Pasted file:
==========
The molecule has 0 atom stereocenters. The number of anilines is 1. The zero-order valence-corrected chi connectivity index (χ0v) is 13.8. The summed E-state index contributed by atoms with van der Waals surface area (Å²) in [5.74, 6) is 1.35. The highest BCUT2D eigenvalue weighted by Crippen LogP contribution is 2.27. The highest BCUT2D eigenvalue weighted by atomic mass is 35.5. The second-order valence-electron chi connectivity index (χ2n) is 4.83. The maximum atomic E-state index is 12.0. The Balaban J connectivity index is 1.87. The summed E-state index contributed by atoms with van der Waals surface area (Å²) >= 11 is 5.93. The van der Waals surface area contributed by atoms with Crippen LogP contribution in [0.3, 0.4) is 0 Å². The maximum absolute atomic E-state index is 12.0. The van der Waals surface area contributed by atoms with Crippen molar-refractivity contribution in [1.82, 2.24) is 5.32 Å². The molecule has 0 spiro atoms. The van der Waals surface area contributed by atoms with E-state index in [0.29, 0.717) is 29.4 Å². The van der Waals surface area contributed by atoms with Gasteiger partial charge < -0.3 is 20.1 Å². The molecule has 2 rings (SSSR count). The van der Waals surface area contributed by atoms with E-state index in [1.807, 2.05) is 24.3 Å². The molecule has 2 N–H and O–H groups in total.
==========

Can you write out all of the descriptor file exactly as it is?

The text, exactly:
The molecule has 0 atom stereocenters. The number of anilines is 1. The zero-order valence-corrected chi connectivity index (χ0v) is 13.8. The summed E-state index contributed by atoms with van der Waals surface area (Å²) in [5.74, 6) is 1.35. The highest BCUT2D eigenvalue weighted by Crippen LogP contribution is 2.27. The highest BCUT2D eigenvalue weighted by atomic mass is 35.5. The second-order valence-electron chi connectivity index (χ2n) is 4.83. The maximum atomic E-state index is 12.0. The Balaban J connectivity index is 1.87. The summed E-state index contributed by atoms with van der Waals surface area (Å²) >= 11 is 5.93. The van der Waals surface area contributed by atoms with Crippen LogP contribution in [0.3, 0.4) is 0 Å². The maximum absolute atomic E-state index is 12.0. The van der Waals surface area contributed by atoms with Crippen molar-refractivity contribution in [1.82, 2.24) is 5.32 Å². The molecule has 0 spiro atoms. The van der Waals surface area contributed by atoms with E-state index in [0.29, 0.717) is 29.4 Å². The van der Waals surface area contributed by atoms with Gasteiger partial charge < -0.3 is 20.1 Å². The molecule has 2 rings (SSSR count). The van der Waals surface area contributed by atoms with E-state index in [1.807, 2.05) is 24.3 Å². The molecule has 2 N–H and O–H groups in total.